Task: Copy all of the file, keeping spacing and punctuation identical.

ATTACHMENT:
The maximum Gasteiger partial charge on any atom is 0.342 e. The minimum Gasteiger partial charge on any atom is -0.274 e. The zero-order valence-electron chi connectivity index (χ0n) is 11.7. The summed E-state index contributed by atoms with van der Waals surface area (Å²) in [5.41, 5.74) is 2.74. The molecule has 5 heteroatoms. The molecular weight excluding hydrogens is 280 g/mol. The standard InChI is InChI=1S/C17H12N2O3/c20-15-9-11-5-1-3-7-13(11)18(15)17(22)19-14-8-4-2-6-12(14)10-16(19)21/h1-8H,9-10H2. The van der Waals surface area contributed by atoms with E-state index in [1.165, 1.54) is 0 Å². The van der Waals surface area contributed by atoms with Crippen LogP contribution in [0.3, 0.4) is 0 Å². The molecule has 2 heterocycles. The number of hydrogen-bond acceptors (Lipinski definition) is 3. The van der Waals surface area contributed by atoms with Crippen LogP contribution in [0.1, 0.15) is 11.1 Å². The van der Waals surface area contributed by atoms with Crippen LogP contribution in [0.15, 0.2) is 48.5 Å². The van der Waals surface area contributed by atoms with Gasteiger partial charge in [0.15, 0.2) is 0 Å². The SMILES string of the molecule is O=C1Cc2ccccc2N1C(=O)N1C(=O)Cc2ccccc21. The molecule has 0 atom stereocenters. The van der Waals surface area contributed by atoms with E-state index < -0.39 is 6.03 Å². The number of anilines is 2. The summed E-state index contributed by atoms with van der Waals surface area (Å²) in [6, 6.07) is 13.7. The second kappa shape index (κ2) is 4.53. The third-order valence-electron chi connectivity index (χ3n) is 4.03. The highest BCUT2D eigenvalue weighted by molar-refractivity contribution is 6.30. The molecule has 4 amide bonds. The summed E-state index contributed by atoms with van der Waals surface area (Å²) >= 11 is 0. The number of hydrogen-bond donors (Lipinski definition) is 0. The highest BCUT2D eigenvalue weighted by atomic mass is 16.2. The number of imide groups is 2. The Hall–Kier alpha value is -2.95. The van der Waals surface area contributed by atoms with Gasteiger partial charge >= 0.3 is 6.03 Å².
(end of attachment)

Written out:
The maximum Gasteiger partial charge on any atom is 0.342 e. The minimum Gasteiger partial charge on any atom is -0.274 e. The zero-order valence-electron chi connectivity index (χ0n) is 11.7. The summed E-state index contributed by atoms with van der Waals surface area (Å²) in [5.41, 5.74) is 2.74. The molecule has 5 heteroatoms. The molecular weight excluding hydrogens is 280 g/mol. The standard InChI is InChI=1S/C17H12N2O3/c20-15-9-11-5-1-3-7-13(11)18(15)17(22)19-14-8-4-2-6-12(14)10-16(19)21/h1-8H,9-10H2. The van der Waals surface area contributed by atoms with E-state index in [1.165, 1.54) is 0 Å². The van der Waals surface area contributed by atoms with Crippen LogP contribution in [0.3, 0.4) is 0 Å². The molecule has 2 heterocycles. The number of hydrogen-bond acceptors (Lipinski definition) is 3. The van der Waals surface area contributed by atoms with Crippen LogP contribution in [0.1, 0.15) is 11.1 Å². The van der Waals surface area contributed by atoms with Crippen LogP contribution in [0.15, 0.2) is 48.5 Å². The van der Waals surface area contributed by atoms with Gasteiger partial charge in [0.15, 0.2) is 0 Å². The SMILES string of the molecule is O=C1Cc2ccccc2N1C(=O)N1C(=O)Cc2ccccc21. The molecule has 0 atom stereocenters. The van der Waals surface area contributed by atoms with E-state index < -0.39 is 6.03 Å². The number of anilines is 2. The summed E-state index contributed by atoms with van der Waals surface area (Å²) in [6, 6.07) is 13.7. The second kappa shape index (κ2) is 4.53. The third-order valence-electron chi connectivity index (χ3n) is 4.03. The highest BCUT2D eigenvalue weighted by molar-refractivity contribution is 6.30. The molecule has 4 amide bonds. The summed E-state index contributed by atoms with van der Waals surface area (Å²) >= 11 is 0. The number of hydrogen-bond donors (Lipinski definition) is 0. The highest BCUT2D eigenvalue weighted by atomic mass is 16.2. The number of imide groups is 2. The Hall–Kier alpha value is -2.95. The van der Waals surface area contributed by atoms with Gasteiger partial charge >= 0.3 is 6.03 Å².